Some former POWs still believe the Peace Committee members betrayed fellow prisoners and their country.
“They were sworn military personnel,” said one who was incarcerated with the Committee but did not want his name used. “They took the oath to uphold the Constitution, and you can’t turn on your fellow prisoners.”
Hal Kushner, an Army physician and POW who appears in the Burns documentary, said, “We all thought they collaborated and we all thought that they got special favors for the collaboration.”
Such conduct for military men was “morally wrong,” he said. “You don’t have the same moral choices you have in civilian life.”
But Robert P. Chenoweth, 69, a Committee leader and one of those accused of making the plane models, celebrates the day he was captured.
“For me . . . it was the beginning of a new way of looking at the world,” he said in an interview in his home here this month.
He studied Marxism while in captivity, came to understand the North Vietnamese point of view and considered seeking asylum in Sweden.
Was he brainwashed?
Maybe, he said. But no more so than he had been by American culture before he went to war.
Robert Chenoweth looks at a pair of shorts he was issued by his North Vietnamese captors.
Photo For The Washington Post By Kai Eiselein
As he was being released in 1973, his captors asked if there was anything he wanted to take. Among other things, he asked for a North Vietnamese flag, with its gold star and red background.
Today, almost 50 years after his capture in 1968, Chenoweth, who would befriend antiwar activists Tom Hayden and Jane Fonda, still has the black gym bag he brought from prison in Hanoi.
Inside, wrapped in acid-free paper, are his old prison uniforms, his rubber sandals made from car tires and the small flag – its colors now faded and stained, but its fabric intact.
Six Marines carried Sgt. Kavanaugh’s casket into All Saints Catholic Church in Denver on July 2, 1973. The Rev. Roland Freeman, who had married Kavanaugh and his wife, Sandra, in 1967, said the funeral Mass, according to old news accounts. Hundreds of people were in attendance.
All but one of the eight members of the Peace Committee had come to act as honorary pallbearers, even as the charges hung over them.
Chenoweth, then a 25-year-old Army sergeant, attended with his father, Leston.
Also there were Marine Sgt. Alfonso Riate, of Santa Rosa, California; Marine Pvt. Frederick L. Elbert Jr., of Brentwood, New York; Army Sgt. James A. Daly Jr., of Brooklyn; Army Sgt. King D. Rayford, of Chicago; and Army Sgt. James A. Young, of Grayslake, Illinois.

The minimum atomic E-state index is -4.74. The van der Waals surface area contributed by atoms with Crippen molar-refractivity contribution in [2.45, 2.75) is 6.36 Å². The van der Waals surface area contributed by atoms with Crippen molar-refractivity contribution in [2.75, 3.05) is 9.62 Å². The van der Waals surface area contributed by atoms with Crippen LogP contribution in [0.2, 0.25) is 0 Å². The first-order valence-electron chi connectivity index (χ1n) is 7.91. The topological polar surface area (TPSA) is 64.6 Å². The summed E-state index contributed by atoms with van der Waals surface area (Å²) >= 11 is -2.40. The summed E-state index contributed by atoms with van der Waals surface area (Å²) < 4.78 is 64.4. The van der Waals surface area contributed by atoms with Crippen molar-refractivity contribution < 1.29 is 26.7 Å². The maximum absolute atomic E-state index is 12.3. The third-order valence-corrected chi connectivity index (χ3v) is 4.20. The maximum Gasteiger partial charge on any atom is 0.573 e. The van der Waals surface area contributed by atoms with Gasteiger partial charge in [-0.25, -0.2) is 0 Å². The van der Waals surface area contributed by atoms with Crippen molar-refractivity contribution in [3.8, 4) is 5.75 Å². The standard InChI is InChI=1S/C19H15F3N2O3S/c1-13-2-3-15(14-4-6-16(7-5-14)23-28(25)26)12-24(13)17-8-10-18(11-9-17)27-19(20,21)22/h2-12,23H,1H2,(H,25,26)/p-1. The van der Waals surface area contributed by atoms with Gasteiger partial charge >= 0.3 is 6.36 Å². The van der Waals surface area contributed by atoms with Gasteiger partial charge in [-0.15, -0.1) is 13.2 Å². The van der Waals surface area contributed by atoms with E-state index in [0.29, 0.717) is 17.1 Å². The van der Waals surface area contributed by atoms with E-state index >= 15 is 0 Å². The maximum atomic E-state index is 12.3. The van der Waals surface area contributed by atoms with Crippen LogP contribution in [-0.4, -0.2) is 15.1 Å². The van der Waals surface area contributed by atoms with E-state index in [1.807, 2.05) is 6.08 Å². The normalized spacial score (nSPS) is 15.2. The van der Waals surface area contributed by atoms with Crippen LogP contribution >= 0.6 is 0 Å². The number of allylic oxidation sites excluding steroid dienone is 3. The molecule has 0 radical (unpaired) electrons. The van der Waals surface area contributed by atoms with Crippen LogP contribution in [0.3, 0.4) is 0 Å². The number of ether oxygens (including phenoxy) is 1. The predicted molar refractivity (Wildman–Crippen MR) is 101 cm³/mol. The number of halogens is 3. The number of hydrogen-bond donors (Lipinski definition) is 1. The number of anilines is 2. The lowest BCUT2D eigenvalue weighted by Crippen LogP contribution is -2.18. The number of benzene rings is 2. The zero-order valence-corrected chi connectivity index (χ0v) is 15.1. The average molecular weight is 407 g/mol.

Only Army Spc. Michael P. Branch, of Highland Heights, Kentucky, had been unable to attend.
All eight had been accused by U.S. Air Force Col. Theodore W. Guy, who was the senior officer in their POW camp at a place called “Plantation Gardens.”
Guy filed the charges May 29, 1973, claiming the men had aided the enemy, conspired to undermine discipline, accepted preferential treatment and disobeyed orders.
Most of the POWs held in Vietnam had just been released that March after spending years in captivity, often in deadly, disease-ridden camps. Many POWs had starved and perished. Some had been tortured.
The eight denied the charges, noting that other POWs had cooperated with the enemy in various ways. One called the accusations “ridiculous.” Chenoweth said his father offered to drive him to Canada if he was put on trial.
The case made front-page headlines across the country. The men had already been ostracized, and the pressure on them was enormous.
Kavanaugh, who had been captured April 24, 1968, became depressed and paranoid.
He thought his phone was being tapped, that he was being followed and would speak only in whispers to his wife, a psychologist testified at a coroner’s inquest into his death.
On his first night home with his wife and 5-year-old-daughter, he had packed his bags and said he was leaving the country. His wife dissuaded him.
On June 27, 1973, in a bedroom of his father-in-law’s house in Colorado, Kavanaugh shot himself with a .25-caliber pistol.
The psychologist said later that he had become “borderline psychotic” and had been unable to tell the difference between reality and fantasy.
The war-weary helicopter Bob Chenoweth was assigned for the run up to Da Nang in February 1968 was so banged up he had to remove the cargo doors because they wouldn’t open or close properly.
It would be a chilly flight, so he packed a warm jacket for the trip.
Chenoweth, the son of a telephone company technician, was from Portland, Oregon. He had just turned 20, but was an experienced helicopter crewman.
He had been in Vietnam for more than a year and had grown increasingly disturbed by what he saw as the racist views of most Americans toward the Vietnamese.
“I was constantly asking myself, ‘How could we possibly be helping these people with the attitude that nearly every GI had toward them,’ ” he said.
That attitude was: “These people were subhuman. They couldn’t help themselves. They lived in dirt floors and grass houses,” he said. “Plus all the names – gooks and dinks and everything you could imagine.”
An aviation geek, he had joined the Army in 1966 and was trained to work on UH-1 Huey helicopters. He arrived in Vietnam in January 1967 and began flying combat, medevac and resupply missions as a machine-gunner.